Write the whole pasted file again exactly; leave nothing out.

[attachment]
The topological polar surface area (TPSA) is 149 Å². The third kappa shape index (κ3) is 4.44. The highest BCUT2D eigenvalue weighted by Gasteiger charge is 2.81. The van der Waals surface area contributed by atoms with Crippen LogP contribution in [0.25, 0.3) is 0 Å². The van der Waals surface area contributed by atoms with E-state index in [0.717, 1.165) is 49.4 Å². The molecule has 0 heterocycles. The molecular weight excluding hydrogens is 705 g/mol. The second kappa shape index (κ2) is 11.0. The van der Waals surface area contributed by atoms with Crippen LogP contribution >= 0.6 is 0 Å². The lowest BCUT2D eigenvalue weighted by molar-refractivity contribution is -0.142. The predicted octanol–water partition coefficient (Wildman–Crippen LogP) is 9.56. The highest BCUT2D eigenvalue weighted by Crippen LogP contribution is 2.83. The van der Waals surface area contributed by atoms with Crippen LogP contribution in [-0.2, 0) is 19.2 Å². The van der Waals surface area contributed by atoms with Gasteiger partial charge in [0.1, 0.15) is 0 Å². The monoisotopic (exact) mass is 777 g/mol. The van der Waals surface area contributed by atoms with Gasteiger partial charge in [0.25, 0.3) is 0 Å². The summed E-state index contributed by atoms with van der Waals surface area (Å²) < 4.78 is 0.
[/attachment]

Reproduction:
The topological polar surface area (TPSA) is 149 Å². The third kappa shape index (κ3) is 4.44. The highest BCUT2D eigenvalue weighted by Gasteiger charge is 2.81. The van der Waals surface area contributed by atoms with Crippen LogP contribution in [0.25, 0.3) is 0 Å². The van der Waals surface area contributed by atoms with E-state index in [0.717, 1.165) is 49.4 Å². The molecule has 0 heterocycles. The molecular weight excluding hydrogens is 705 g/mol. The second kappa shape index (κ2) is 11.0. The van der Waals surface area contributed by atoms with Crippen LogP contribution >= 0.6 is 0 Å². The lowest BCUT2D eigenvalue weighted by molar-refractivity contribution is -0.142. The predicted octanol–water partition coefficient (Wildman–Crippen LogP) is 9.56. The highest BCUT2D eigenvalue weighted by Crippen LogP contribution is 2.83. The van der Waals surface area contributed by atoms with Crippen LogP contribution in [-0.2, 0) is 19.2 Å². The van der Waals surface area contributed by atoms with Gasteiger partial charge in [0.1, 0.15) is 0 Å². The monoisotopic (exact) mass is 777 g/mol. The van der Waals surface area contributed by atoms with Gasteiger partial charge in [0.25, 0.3) is 0 Å². The summed E-state index contributed by atoms with van der Waals surface area (Å²) < 4.78 is 0.